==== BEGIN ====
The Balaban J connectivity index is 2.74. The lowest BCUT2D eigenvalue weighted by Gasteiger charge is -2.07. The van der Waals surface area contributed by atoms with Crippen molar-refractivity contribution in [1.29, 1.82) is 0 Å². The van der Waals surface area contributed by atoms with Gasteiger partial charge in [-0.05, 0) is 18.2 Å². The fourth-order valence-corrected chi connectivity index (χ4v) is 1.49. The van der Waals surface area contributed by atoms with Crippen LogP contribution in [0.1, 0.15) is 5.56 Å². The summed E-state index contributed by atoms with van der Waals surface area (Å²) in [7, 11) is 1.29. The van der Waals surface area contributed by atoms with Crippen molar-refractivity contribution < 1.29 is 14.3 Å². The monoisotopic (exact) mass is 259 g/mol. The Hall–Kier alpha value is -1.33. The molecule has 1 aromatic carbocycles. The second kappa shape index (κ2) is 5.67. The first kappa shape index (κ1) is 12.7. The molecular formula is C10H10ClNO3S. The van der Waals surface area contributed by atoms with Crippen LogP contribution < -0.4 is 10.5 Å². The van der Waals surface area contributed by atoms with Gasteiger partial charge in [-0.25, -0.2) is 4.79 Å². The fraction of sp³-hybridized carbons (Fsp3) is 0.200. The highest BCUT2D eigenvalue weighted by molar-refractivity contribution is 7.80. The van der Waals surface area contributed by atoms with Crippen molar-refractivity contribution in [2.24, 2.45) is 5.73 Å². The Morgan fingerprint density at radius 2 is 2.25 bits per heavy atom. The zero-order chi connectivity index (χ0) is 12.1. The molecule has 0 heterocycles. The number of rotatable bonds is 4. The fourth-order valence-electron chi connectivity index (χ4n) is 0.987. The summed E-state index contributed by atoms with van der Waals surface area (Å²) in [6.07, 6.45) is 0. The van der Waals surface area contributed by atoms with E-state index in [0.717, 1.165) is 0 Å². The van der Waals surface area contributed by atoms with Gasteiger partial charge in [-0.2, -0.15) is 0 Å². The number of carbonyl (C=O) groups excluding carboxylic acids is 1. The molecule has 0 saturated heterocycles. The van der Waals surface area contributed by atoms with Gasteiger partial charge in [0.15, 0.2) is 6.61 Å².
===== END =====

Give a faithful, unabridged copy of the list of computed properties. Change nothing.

The Balaban J connectivity index is 2.74. The lowest BCUT2D eigenvalue weighted by Gasteiger charge is -2.07. The van der Waals surface area contributed by atoms with Crippen molar-refractivity contribution in [1.29, 1.82) is 0 Å². The van der Waals surface area contributed by atoms with Gasteiger partial charge in [-0.05, 0) is 18.2 Å². The fourth-order valence-corrected chi connectivity index (χ4v) is 1.49. The van der Waals surface area contributed by atoms with Crippen LogP contribution in [0.1, 0.15) is 5.56 Å². The summed E-state index contributed by atoms with van der Waals surface area (Å²) in [7, 11) is 1.29. The van der Waals surface area contributed by atoms with Crippen molar-refractivity contribution < 1.29 is 14.3 Å². The monoisotopic (exact) mass is 259 g/mol. The Hall–Kier alpha value is -1.33. The molecule has 1 aromatic carbocycles. The second kappa shape index (κ2) is 5.67. The first kappa shape index (κ1) is 12.7. The molecular formula is C10H10ClNO3S. The van der Waals surface area contributed by atoms with Crippen LogP contribution < -0.4 is 10.5 Å². The van der Waals surface area contributed by atoms with Gasteiger partial charge in [-0.25, -0.2) is 4.79 Å². The fraction of sp³-hybridized carbons (Fsp3) is 0.200. The highest BCUT2D eigenvalue weighted by molar-refractivity contribution is 7.80. The van der Waals surface area contributed by atoms with Crippen molar-refractivity contribution in [2.24, 2.45) is 5.73 Å². The Morgan fingerprint density at radius 2 is 2.25 bits per heavy atom. The zero-order chi connectivity index (χ0) is 12.1. The molecule has 0 heterocycles. The number of rotatable bonds is 4. The fourth-order valence-electron chi connectivity index (χ4n) is 0.987. The summed E-state index contributed by atoms with van der Waals surface area (Å²) in [6.07, 6.45) is 0. The van der Waals surface area contributed by atoms with E-state index in [0.717, 1.165) is 0 Å². The van der Waals surface area contributed by atoms with Gasteiger partial charge in [-0.2, -0.15) is 0 Å². The number of carbonyl (C=O) groups excluding carboxylic acids is 1. The molecule has 0 saturated heterocycles. The van der Waals surface area contributed by atoms with Gasteiger partial charge in [0.15, 0.2) is 6.61 Å².